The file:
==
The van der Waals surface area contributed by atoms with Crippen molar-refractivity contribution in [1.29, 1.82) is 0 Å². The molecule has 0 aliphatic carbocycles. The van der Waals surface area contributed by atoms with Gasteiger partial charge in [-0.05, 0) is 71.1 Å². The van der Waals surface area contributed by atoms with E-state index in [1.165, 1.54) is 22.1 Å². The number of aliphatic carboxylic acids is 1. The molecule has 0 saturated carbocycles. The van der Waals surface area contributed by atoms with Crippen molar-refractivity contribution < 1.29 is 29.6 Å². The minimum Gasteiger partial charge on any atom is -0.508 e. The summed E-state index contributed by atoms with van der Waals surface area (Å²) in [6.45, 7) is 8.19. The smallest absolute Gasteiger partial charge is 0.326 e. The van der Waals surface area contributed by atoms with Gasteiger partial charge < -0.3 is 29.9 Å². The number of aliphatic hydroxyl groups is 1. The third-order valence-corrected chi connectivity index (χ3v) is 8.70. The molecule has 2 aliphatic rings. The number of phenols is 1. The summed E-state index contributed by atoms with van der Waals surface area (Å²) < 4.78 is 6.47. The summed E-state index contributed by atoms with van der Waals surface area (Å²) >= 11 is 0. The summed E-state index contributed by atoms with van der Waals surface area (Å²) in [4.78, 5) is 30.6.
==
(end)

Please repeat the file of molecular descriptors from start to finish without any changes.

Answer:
The van der Waals surface area contributed by atoms with Crippen molar-refractivity contribution in [1.29, 1.82) is 0 Å². The molecule has 0 aliphatic carbocycles. The van der Waals surface area contributed by atoms with Gasteiger partial charge in [-0.05, 0) is 71.1 Å². The van der Waals surface area contributed by atoms with E-state index in [1.165, 1.54) is 22.1 Å². The number of aliphatic carboxylic acids is 1. The molecule has 0 saturated carbocycles. The van der Waals surface area contributed by atoms with Crippen molar-refractivity contribution < 1.29 is 29.6 Å². The minimum Gasteiger partial charge on any atom is -0.508 e. The summed E-state index contributed by atoms with van der Waals surface area (Å²) in [6.45, 7) is 8.19. The smallest absolute Gasteiger partial charge is 0.326 e. The van der Waals surface area contributed by atoms with Gasteiger partial charge < -0.3 is 29.9 Å². The number of aliphatic hydroxyl groups is 1. The third-order valence-corrected chi connectivity index (χ3v) is 8.70. The molecule has 2 aliphatic rings. The number of phenols is 1. The summed E-state index contributed by atoms with van der Waals surface area (Å²) < 4.78 is 6.47. The summed E-state index contributed by atoms with van der Waals surface area (Å²) >= 11 is 0. The summed E-state index contributed by atoms with van der Waals surface area (Å²) in [4.78, 5) is 30.6.